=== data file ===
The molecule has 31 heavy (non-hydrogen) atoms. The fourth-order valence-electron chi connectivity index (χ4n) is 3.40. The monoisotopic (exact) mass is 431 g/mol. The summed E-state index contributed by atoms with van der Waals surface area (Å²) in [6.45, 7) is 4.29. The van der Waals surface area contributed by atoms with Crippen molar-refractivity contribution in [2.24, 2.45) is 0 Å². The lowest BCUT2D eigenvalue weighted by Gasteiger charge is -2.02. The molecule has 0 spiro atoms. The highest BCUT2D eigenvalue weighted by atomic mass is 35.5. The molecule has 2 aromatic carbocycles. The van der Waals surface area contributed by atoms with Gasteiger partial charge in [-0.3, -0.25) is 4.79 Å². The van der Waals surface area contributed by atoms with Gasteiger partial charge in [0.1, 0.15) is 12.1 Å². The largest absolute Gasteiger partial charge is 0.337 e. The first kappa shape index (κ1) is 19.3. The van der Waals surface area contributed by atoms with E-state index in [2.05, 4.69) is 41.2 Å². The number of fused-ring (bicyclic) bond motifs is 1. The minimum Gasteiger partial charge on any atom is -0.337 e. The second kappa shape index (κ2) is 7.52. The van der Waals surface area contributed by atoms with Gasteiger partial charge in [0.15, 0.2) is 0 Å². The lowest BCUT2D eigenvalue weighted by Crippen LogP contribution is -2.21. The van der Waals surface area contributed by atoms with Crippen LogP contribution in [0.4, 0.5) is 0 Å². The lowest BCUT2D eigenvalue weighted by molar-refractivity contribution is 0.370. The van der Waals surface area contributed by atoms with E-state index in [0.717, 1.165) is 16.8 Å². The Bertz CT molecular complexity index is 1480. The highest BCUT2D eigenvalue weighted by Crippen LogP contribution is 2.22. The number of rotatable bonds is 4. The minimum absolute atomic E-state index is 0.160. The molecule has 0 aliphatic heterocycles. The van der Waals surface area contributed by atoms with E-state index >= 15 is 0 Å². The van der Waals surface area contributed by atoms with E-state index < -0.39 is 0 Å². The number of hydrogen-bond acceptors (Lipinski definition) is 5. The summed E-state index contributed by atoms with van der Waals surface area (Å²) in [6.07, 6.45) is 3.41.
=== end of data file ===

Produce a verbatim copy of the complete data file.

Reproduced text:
The molecule has 31 heavy (non-hydrogen) atoms. The fourth-order valence-electron chi connectivity index (χ4n) is 3.40. The monoisotopic (exact) mass is 431 g/mol. The summed E-state index contributed by atoms with van der Waals surface area (Å²) in [6.45, 7) is 4.29. The van der Waals surface area contributed by atoms with Crippen molar-refractivity contribution in [2.24, 2.45) is 0 Å². The lowest BCUT2D eigenvalue weighted by Gasteiger charge is -2.02. The molecule has 0 spiro atoms. The highest BCUT2D eigenvalue weighted by atomic mass is 35.5. The molecule has 2 aromatic carbocycles. The van der Waals surface area contributed by atoms with Gasteiger partial charge in [-0.3, -0.25) is 4.79 Å². The van der Waals surface area contributed by atoms with Gasteiger partial charge in [0.1, 0.15) is 12.1 Å². The largest absolute Gasteiger partial charge is 0.337 e. The first kappa shape index (κ1) is 19.3. The van der Waals surface area contributed by atoms with E-state index in [2.05, 4.69) is 41.2 Å². The number of fused-ring (bicyclic) bond motifs is 1. The minimum Gasteiger partial charge on any atom is -0.337 e. The second kappa shape index (κ2) is 7.52. The van der Waals surface area contributed by atoms with Gasteiger partial charge in [0.15, 0.2) is 0 Å². The lowest BCUT2D eigenvalue weighted by Crippen LogP contribution is -2.21. The van der Waals surface area contributed by atoms with Crippen LogP contribution in [0.4, 0.5) is 0 Å². The lowest BCUT2D eigenvalue weighted by molar-refractivity contribution is 0.370. The van der Waals surface area contributed by atoms with E-state index in [0.717, 1.165) is 16.8 Å². The Bertz CT molecular complexity index is 1480. The highest BCUT2D eigenvalue weighted by Crippen LogP contribution is 2.22. The number of rotatable bonds is 4. The minimum absolute atomic E-state index is 0.160. The molecule has 0 aliphatic heterocycles. The van der Waals surface area contributed by atoms with E-state index >= 15 is 0 Å². The van der Waals surface area contributed by atoms with E-state index < -0.39 is 0 Å². The number of hydrogen-bond acceptors (Lipinski definition) is 5. The summed E-state index contributed by atoms with van der Waals surface area (Å²) in [6.07, 6.45) is 3.41.